Greatest Decade in Horse Racing...

blankblank Member
edited January 2014 in General Interest
For me, you can't beat the 1970's when it comes to our beloved sport...

Seattle Slew, Forego, Allez France, Chris Evert, Dahlia, Shergar, Affirmed, Youth, Alydar, Sham, Ruffian, Alleged, Desert Vixen, Mr. Prospector, Foolish Pleasure, Exceller, Our Mims, Secretariat, Riva Ridge, Wajima, L'Enjoleur, Brushing Groom, Davona Dale, The Minstrel, Storm Bird, John Henry, Glorious Song, Danzig, Nureyev, Kris S, Genuine Risk, Desert Orchid, All Along, Deputy Minister, Spectacular Bid... to name only a few.

Having been born in the mid-70's, I actually began watching horse racing in the 80's, but the 1970's must have been the golden age.

So what's your favourite decade? This is for fun debate, not meant to be contentious.. really there is no wrong answer, right? lol

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Comments

  • Paniolo_GalPaniolo_Gal Member
    edited January 2014
    I agree the 1970's had a collection of outstanding thoroughbreds. I would have picked this decade as well...

    But I'll select
    A DECADE LESS COMPLICATED...
    ...A time period which were less sophisticated without medical drugs to enhance the performance of the racehorse, a time when horses were built sturdier, a time that did not involve genetics but good breeding sense...the 1940s!

    These were times where horse racing brought out people from famous leaders and glamorous movie stars to the average "Joe" workman who were thrilled to see their favorite horse run. It was common back then for horses to race in the double digits before they were retired. Citation for example ran 45 races (32 wins, 10 places, 2 shows). During WWII...horse racing also gave people something to hope for.

    Who can forget Whirlaway (1941), Count Fleet (1943), Assault (1946) and Citation (1948) for Triple Crown winners during this decade!
  • You're not going to tell us you were watching horse races in the 40s. I'm pretty sure you're younger than I am, and in the 40s I was a little kid, and not aware of horse racing at all. Races weren't televised in those days either; they were only on the radio.
  • Paniolo_GalPaniolo_Gal Member
    edited January 2014
    You're not going to tell us you were watching horse races in the 40s. I'm pretty sure you're younger than I am, and in the 40s I was a little kid, and not aware of horse racing at all. Races weren't televised in those days either; they were only on the radio.
    No...I wasn't born in the 40s but I'm not that far off from the 40s. If Senaks can choose a decade when she was a toddler...I see no reason why I can't chose one that is earlier than my birth year. :o)

    Remember...The objective of this thread was to select a decade you felt was your favorite decade...there are no right or wrong answers. :o) Obviously no TVs back then only radio...but that is why more people came out physically to the tracks to watch the races! I liken it to K.I.S.S. Today...there's too many elements that dilute or distract from the popularity of horse racing. Too many medical drugs that enhance the horse's true potential or worse yet...cover up injuries/lameness such that racehorses today tend to breakdown.
  • kurtkurt Member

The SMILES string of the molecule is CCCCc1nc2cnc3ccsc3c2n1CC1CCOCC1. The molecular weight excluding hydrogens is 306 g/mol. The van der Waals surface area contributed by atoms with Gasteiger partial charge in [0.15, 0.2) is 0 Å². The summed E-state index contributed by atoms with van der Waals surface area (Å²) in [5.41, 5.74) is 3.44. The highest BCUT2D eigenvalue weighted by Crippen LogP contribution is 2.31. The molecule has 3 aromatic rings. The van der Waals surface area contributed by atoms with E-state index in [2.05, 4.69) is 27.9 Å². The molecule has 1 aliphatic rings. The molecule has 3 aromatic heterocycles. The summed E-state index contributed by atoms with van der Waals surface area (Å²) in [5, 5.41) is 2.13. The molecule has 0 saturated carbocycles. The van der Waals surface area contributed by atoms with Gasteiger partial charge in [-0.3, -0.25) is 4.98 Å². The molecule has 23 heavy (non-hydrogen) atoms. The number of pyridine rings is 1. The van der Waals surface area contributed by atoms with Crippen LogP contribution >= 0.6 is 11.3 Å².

edited January 2014
    i'll vote for the 70s just because we got three triple crown winners,the greatest 4 year old of all time,spectacular bid bid(although his 4 yr old year was 1980, he was still a product of the 70s), arguably the best filly ever(ruffian)(i'll still take Z though) and im also old enough to remember alot of it. first derby i can actually recall watching was foolish pleasures so even though i was alive, i have no memory of secretariat etc.
    the 40s has to be equal to the 70s, im just not old enough to have lived it but i know it was an incredible decade as well...having been in Kentucky recently and being able to walk the cemetery at calumet farm and visiting with citation etc, makes me think the 40s would have really been something to see...kinda like the few people who were fortunate enough to have seen Man o War AND secretariat
  • I agree 70's greatest decade for racing to date in my lifetime. I am truly amazed that we are still seeing the impact of Secretariat this many years after the death of the greatest thoroughbred to have lived.
  • Don't think the legends of great horses ever die. I would have to say the 70s too since it was Seattle Slew who was responsible for my passion for the sport. However, the first decade of the 21st century is a close second. It gave us some of the greatest fillies ever all at one time. It produced 3 female HOYs in a row and a filly who beat the male HOY in the Belmont. If I pin it down further, the 2 greatest years of horse racing to me were 1977 and 2009.
  • Great coffeee table book called Decade of Champions, by Patrick Robinson, paintings by Richard Stone Reeves. The other one I have is Classic Lines.
  • I'm going with the 70s, too. However, I have to love the 80s as well because of Sunday Silence. Beautiful, unappreciated boy. He showed em!
  • Loved the article, QueenZ. And to greatness that might have been - RIP Mentor Cane.

    Was very sad when Sunday Silence went to Japan. He didn't fare well there and I always thought it wasn't good for him. Some horses will forever be linked to their rivals and Sunday Silence-Easy Goer was one of those great rivalries.
  • Didnt fare well there? He changed the breed in japan, he was their most beloved stallion. They let him do things on his terms.. even up to his death. When he got the leg infection, they did all they could to give him a fighting chance, they didnt want to put him down. And fight he did up until the infection went to his heart, where he ended up dying of a heart attack.